Sunday, January 13, 2008

Braxton v. Belleville, Round Three

Citing an alleged misappropriation of funds, the finance council of the diocese of Belleville has petitioned the Holy See to look into the propriety of some purchases made by Bishop Edward Braxton.

Here we go. Again.

The Rev. Dennis Voss, pastor of St. Liborius Church in St. Libory, said the purchases were made with money earmarked for the international Society for the Propagation of the Faith, a renowned fund to aid Catholic missions throughout the world.

Saying the council is bound by an oath of secrecy, Voss said he could only verify the complaint was made Dec. 14 to the Papal Nuncio in Washington, D.C., and would not say how much money was spent or what it was spent on, other than to say the purchases were church-related.

The money in question came from a bequest from a single individual and was not from the regular parishioner collection, Voss said.

Braxton did not respond to written questions submitted by the News-Democrat to the Chancery office in Belleville.

When asked whether the complaint was about Braxton, Voss replied, "Obviously it was. ... We did this by going through the proper channels. We are trying to do all we can to rectify this situation."....

Voss said the complaint was sent to the Papal Nuncio in Washington, D.C., Archbishop Pietro Sambi, who is Pope Benedict XVI's representative in the United States. A spokesman for the office said Thursday that Sambi was unavailable and that any questions must be in writing.

The director of the Society for the Propagation of the Faith in the United States, Monsignor John E. Kozar, said that all money collected for this fund, minus the cost of raising it, must be sent to the New York office for transfer to Rome. Kozar said that by papal order, money collected for this fund since its founding in France in 1822 cannot be spent in the diocese or even the country where it is raised.

"I will say that the priests in Belleville are extremely concerned by this," Kozar said. He added that if the money was spent improperly, "the public's confidence in donating to help the poor is at stake."

On Wednesday, the West Deanery, a diocesan organization of 12 priests, met and unanimously passed a motion calling on the Finance Council to "report openly and honestly about alleged misappropriation of funds. ..."

According to the group's minutes, the priests want a full accounting of expenditures from the Propagation of the Faith Fund and from a local fund called A Future Full of Hope.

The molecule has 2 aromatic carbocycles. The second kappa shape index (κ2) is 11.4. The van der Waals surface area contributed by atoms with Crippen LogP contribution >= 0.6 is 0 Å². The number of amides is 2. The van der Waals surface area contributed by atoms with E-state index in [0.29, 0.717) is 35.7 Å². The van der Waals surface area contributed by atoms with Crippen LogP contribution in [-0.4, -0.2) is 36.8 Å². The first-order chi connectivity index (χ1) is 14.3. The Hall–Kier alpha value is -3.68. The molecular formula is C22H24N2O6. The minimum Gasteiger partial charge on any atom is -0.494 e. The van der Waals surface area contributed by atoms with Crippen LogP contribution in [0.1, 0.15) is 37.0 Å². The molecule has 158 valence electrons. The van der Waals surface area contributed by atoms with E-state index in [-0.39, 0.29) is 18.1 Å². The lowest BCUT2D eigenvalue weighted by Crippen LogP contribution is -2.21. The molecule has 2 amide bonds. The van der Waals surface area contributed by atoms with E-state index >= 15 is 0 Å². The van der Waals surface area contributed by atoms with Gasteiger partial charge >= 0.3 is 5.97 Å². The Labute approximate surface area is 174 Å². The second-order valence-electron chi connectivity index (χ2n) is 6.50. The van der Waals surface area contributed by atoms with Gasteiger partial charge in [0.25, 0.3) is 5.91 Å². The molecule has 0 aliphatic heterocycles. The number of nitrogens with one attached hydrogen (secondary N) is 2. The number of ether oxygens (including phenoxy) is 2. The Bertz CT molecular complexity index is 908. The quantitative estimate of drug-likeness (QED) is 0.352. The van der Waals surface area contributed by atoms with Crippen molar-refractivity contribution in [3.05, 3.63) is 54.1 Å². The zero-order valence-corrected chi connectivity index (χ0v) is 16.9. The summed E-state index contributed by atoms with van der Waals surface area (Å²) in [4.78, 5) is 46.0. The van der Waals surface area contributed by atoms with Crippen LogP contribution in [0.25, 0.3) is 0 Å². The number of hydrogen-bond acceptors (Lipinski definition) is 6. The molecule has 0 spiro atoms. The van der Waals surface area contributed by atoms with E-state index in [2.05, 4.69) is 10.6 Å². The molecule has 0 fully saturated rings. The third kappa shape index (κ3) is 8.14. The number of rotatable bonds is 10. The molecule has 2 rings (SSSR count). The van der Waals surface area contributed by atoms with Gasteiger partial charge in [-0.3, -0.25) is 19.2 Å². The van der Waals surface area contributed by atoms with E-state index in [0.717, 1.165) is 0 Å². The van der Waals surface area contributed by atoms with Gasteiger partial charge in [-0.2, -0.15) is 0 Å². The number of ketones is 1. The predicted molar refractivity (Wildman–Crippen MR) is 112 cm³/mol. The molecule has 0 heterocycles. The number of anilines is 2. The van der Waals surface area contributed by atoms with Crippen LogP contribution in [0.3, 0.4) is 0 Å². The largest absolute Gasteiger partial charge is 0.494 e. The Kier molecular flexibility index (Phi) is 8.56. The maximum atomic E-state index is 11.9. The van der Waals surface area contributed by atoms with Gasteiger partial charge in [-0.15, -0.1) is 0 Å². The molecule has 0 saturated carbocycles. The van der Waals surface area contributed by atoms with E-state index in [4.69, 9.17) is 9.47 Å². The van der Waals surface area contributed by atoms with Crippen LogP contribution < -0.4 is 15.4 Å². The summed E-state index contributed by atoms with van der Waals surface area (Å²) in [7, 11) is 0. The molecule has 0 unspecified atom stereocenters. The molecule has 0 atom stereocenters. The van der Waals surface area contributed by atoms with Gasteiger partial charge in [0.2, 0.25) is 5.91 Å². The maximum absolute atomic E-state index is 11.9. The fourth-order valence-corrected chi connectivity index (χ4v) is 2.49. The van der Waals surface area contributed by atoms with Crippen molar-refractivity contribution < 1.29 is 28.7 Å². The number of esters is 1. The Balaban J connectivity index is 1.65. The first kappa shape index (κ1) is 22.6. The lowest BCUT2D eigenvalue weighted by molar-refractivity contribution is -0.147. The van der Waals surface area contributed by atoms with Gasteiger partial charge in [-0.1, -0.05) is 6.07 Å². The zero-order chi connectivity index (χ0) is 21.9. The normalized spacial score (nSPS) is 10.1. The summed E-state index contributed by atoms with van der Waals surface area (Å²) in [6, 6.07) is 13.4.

On Friday, the East Deanery met and passed a similar resolution 7-0 with one abstention, according to their minutes.

"The rumors that are circulating are making it more difficult to raise funds. ... he Clergy of the Diocese of Belleville want a full clarification of what is happening with these funds," the minutes stated.

In December, the board for A Future Full of Hope chided Braxton for approving spending $10,100 from this fund for a wood conference table and chairs for a meeting room at the Chancery. According to minutes from this board's teleconference of Nov. 20, members "expressed in writing their objections to this expenditure by Bishop Braxton."

Established by former Bishop Wilton Gregory, A Future Full of Hope had collected $12 million by 1998 and today still has about $1.7 million to be spent on programs for children and adults.

As noted above, today's story is but the latest clash between the bishop and the natives in the Southern Illinois diocese of 115,000.

Braxton's 2005 appointment was greeted with presbyteral protest amid complaints that the clergy weren't consulted -- an outcry that grew after the bishop sought to renovate his residence. (While the diocese allotted $25K toward the spruce-up, Braxton's friends kicked in the rest of the project's reported $250,000 total.) Months later, frustrated over what one termed the bishop's "imperial" style of governance, a third of the priests met publicly to sign a statement of discontent.

Current reports from on-ground invariably hold that the priests remain split into "defined" camps, with a significant majority -- said to be as high as 80% -- joined in opposition to Braxton.

PHOTO: Diocese of Belleville